Jimmy White's 'Whirlwind' Snooker

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Jimmy White's 'Whirlwind' Snooker
Jimmy White's Whirlwind Snooker Coverart.png
Developer(s)Archer MacLean
Publisher(s)Virgin Games
Designer(s)Archer MacLean
Composer(s)Allister Brimble (Sega Mega Drive)[1]
Platform(s)Amiga, Atari ST, PC, Sega Mega Drive
Genre(s)Sports games (snooker)
Mode(s)Single-player, multi-player

Jimmy White's 'Whirlwind' Snooker is a computer game by veteran programmer Archer MacLean, released by Virgin Games in 1991 for the Commodore Amiga, Atari ST and PC (later for the Sega Mega Drive). 'Whirlwind' Snooker is a highly realistic snooker simulator.

Although the game was not the first to simulate snooker (or pool) in 3D, it made full use of the processing power and graphics capabilities of 16-bit home computers and was praised for its then ground-breaking realism and easy-to-use interface. ACE said that the game was the closest thing to being on a real snooker table which existed at the time, and it could be used by a player to refine real-life snooker skills.[2]

Development and technology[edit]

The game took MacLean several years to complete; the billiard ball physics alone taking several months of programming.[3] One of the reasons why the game runs as quickly as it does is the way in which each shot is played. The next shot is effectively pre-played while the white ball is being cued – the position and movement of each ball being calculated frame-by-frame and kept in a list in memory.

Each frame of the next shot is then displayed by rendering each ball from this list, frame-by-frame, instead of rendering it in real-time.[3] MacLean also explained that a closed environment like a snooker table allowed certain optimizations that would not be possible in 3D games such as Elite.[3]


A red ball taunts the player.

Despite being an accurate and serious simulation of the sport, MacLean's irreverent sense of humour was prominent throughout. The sound effect used for a successful pot was a resounding "pop" (regardless of the speed at which the ball reached the pocket) and numerous animations provided comic relief should a player take more than a few seconds to shoot. Balls would sprout eyeballs and arms, making faces at the player or holding up signs that read "Get on with it!" and such.

Also present was an extensive trick shot editor, featuring a number of pre-set table arrangements with instructions on how they should be played. An easter egg enabled the option to watch the computer player complete a maximum break. The game's title music was similar to (and probably intended to pay homage to) that of snooker TV programme Pot Black.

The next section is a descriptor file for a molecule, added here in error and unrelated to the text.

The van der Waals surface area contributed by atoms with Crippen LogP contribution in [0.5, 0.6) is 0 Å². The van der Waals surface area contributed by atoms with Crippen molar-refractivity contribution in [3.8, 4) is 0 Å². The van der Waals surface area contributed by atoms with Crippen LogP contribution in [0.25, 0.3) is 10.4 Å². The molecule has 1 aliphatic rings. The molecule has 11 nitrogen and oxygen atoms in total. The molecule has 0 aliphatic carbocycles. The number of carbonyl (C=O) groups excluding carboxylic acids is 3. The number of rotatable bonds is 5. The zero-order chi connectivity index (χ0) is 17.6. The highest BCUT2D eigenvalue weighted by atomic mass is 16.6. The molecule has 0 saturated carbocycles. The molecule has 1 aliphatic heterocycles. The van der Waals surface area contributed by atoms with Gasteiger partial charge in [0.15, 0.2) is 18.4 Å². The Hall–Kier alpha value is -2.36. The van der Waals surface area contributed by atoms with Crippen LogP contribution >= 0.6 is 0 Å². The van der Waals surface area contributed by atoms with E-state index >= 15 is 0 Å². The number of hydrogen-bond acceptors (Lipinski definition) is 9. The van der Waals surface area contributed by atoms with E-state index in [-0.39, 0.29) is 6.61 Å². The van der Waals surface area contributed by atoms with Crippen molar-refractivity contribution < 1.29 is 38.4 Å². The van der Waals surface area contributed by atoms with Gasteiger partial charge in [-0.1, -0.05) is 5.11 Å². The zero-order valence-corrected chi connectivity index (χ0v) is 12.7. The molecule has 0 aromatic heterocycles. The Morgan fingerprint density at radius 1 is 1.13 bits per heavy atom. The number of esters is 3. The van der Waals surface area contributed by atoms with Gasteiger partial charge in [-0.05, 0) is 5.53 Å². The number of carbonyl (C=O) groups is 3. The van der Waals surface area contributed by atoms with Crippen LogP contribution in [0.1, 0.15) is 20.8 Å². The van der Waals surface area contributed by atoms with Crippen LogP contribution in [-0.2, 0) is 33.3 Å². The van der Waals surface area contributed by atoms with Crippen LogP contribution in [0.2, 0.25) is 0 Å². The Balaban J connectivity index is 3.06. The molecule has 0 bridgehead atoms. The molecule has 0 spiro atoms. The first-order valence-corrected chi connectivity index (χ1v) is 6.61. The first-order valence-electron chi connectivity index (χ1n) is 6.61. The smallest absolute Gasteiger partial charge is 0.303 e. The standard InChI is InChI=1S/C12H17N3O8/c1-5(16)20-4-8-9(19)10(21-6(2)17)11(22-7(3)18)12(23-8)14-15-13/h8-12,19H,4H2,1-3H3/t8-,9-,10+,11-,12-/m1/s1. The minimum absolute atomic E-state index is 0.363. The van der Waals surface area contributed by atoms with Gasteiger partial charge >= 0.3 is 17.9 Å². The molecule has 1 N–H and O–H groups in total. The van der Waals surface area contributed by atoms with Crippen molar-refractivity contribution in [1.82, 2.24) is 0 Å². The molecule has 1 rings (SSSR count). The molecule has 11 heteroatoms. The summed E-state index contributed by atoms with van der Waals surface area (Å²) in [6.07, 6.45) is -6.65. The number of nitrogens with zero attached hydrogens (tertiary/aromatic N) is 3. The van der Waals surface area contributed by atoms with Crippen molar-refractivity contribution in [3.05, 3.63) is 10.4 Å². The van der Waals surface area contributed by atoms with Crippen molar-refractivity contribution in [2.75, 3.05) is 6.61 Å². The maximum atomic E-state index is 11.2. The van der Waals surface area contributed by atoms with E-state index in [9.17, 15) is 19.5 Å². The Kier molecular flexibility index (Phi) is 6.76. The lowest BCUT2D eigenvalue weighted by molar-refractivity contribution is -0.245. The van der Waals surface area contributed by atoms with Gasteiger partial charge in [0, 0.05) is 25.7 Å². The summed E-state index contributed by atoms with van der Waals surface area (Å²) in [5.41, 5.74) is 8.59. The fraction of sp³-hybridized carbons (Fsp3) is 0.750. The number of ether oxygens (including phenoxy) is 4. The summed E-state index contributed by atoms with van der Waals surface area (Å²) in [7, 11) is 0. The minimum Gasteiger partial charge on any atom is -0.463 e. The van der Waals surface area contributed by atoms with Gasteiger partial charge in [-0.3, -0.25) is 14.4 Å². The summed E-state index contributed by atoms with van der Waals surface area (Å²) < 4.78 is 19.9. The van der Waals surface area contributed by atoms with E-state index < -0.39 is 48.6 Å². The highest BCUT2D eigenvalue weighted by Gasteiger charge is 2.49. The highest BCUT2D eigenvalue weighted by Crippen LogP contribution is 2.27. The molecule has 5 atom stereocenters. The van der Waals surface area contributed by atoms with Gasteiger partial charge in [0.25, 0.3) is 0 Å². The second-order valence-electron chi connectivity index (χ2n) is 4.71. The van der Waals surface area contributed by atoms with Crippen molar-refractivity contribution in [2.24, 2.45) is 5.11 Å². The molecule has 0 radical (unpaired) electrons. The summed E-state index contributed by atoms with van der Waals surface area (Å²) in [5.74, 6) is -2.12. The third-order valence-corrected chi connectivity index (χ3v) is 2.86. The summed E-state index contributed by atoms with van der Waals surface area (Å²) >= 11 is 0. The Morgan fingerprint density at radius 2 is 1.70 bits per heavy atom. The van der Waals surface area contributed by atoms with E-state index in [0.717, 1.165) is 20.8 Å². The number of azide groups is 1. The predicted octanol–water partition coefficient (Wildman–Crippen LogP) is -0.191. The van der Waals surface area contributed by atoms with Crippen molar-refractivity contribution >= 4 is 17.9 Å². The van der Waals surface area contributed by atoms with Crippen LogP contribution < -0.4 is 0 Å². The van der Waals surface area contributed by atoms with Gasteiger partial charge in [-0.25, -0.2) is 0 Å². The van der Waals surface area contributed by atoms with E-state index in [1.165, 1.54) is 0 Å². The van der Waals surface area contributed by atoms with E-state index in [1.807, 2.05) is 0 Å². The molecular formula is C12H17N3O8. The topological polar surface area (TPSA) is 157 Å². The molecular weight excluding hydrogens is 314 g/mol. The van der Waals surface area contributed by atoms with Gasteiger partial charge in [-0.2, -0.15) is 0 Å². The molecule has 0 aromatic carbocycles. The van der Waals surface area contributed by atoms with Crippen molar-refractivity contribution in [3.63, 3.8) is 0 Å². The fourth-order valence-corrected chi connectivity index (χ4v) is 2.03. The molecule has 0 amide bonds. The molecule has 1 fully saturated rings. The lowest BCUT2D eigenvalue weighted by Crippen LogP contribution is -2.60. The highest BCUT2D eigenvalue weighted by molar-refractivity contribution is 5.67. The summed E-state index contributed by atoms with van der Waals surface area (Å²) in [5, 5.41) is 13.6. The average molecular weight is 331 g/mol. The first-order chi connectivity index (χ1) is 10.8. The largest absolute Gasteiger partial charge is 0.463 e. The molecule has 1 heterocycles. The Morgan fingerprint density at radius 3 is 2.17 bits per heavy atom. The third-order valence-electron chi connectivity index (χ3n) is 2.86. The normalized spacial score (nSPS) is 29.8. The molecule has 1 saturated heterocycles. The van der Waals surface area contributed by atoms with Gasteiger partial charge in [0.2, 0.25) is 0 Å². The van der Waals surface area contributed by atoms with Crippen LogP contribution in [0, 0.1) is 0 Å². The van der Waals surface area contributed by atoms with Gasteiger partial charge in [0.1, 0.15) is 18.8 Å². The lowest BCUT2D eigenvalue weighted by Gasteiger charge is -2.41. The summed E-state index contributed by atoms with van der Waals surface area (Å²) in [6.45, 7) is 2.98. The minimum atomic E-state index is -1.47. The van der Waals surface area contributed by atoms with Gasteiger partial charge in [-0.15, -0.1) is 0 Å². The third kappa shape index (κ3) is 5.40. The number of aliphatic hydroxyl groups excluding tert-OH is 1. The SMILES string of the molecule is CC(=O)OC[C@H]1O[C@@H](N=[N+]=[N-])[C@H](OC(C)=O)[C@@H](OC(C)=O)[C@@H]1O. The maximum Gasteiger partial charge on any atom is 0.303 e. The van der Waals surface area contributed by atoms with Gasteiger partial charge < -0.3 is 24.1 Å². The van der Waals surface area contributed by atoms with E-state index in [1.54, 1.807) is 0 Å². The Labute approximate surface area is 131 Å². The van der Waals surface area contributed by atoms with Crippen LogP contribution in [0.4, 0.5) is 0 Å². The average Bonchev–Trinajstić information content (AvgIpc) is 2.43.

The game featured a copy protection mechanism in which the user was prompted to enter a word from the manual corresponding to a certain page, paragraph and word number. Getting this word wrong three times caused the word FAIL to appear over the screen many times (after which, in the PC version, the computer was rebooted).


Following the game's release, Virgin launched a nationwide tournament in the UK. Regional heats were held at Virgin's stores; the eventual winner went on to challenge MacLean himself in the first series of Channel 4's GamesMaster with snooker pro Jimmy White commentating.[4] The game itself would also appear on two further episodes of GamesMaster, with John Parrott appearing on the second series,[5] and Jimmy White himself playing the game in Series 4.[6]


The game was followed by Archer MacLean's Pool in 1992, Jimmy White's 2: Cueball in 1999 and Jimmy White's Cueball World in 2001.


Aggregate score
Review scores
Mean Sega Machines92%[8]
Sega Power80%[9]
Sega Pro (UK)92%[10]
Ultimate Future Games (UK)91%[11]

Critical Reception for the game was generally high.[8] Video game aggregator website Game Rankings scored the game at 80%.[7] UK Magazine Mean Sega Machines scored the game highly, with 92%, particularly enjoying the game's pick-up and play controls, and the accurate portrayal of Snooker, saying "JWWS brings simulation into the 90s, and is destined to be the benchmark other sims are measured by."[8]

In 1994, PC Gamer UK named Whirlwind Snooker the 37th best computer game of all time.[12]


  1. ^ "Allister Bromble Portfolio" (PDF). Archived (PDF) from the original on 11 December 2017. Retrieved 11 January 2018.
  2. ^ "ACE benchmarks", ACE (50), p. 48, November 1991)
  3. ^ a b c Liddon, Gary (November 1990), "A dream come true", The One (26), pp. 48–49, archived from the original on 31 July 2016
  4. ^ "GamesMaster Episode 1, Series 4". 1. Series 4. 7 January 1992. Archived from the original on 11 January 2018. Retrieved 11 January 2018.
  5. ^ "GamesMaster Episode 2, Series 9". 9. Series 2. 26 November 1992. Archived from the original on 11 January 2018. Retrieved 11 January 2018.
  6. ^ "GamesMaster Episode 3, Series 4". 3. Series 4. 4 October 1994. Archived from the original on 11 January 2018. Retrieved 11 January 2018.
  7. ^ a b "Jimmy White's Whirlwind Snooker". Game Rankings. Archived from the original on 11 January 2018. Retrieved 11 January 2018.
  8. ^ a b c "Jimmy White's Whirlwind Snooker" (PDF). Mean Machines (Sega) (26): 100–101. Archived (PDF) from the original on 3 April 2018.
  9. ^ "Jimmy White review - Sega Power". Sega Power (61): 75.
  10. ^ "Jimmy White's Whirlwind Review". Sega Pro Magazine (39): 46–47.
  11. ^ "Jimmy White Whirlwind Snooker Review". Ultimate Future Games. 1: 127.
  12. ^ Staff (April 1994). "The PC Gamer Top 50 PC Games of All Time". PC Gamer UK (5): 43–56.

HoL Team (4 November 2007). "Jimmy White's 'Whirlwind' Snooker". Hall of Light: The Database of Amiga Games. pp. Games Listing. Retrieved 14 August 2008.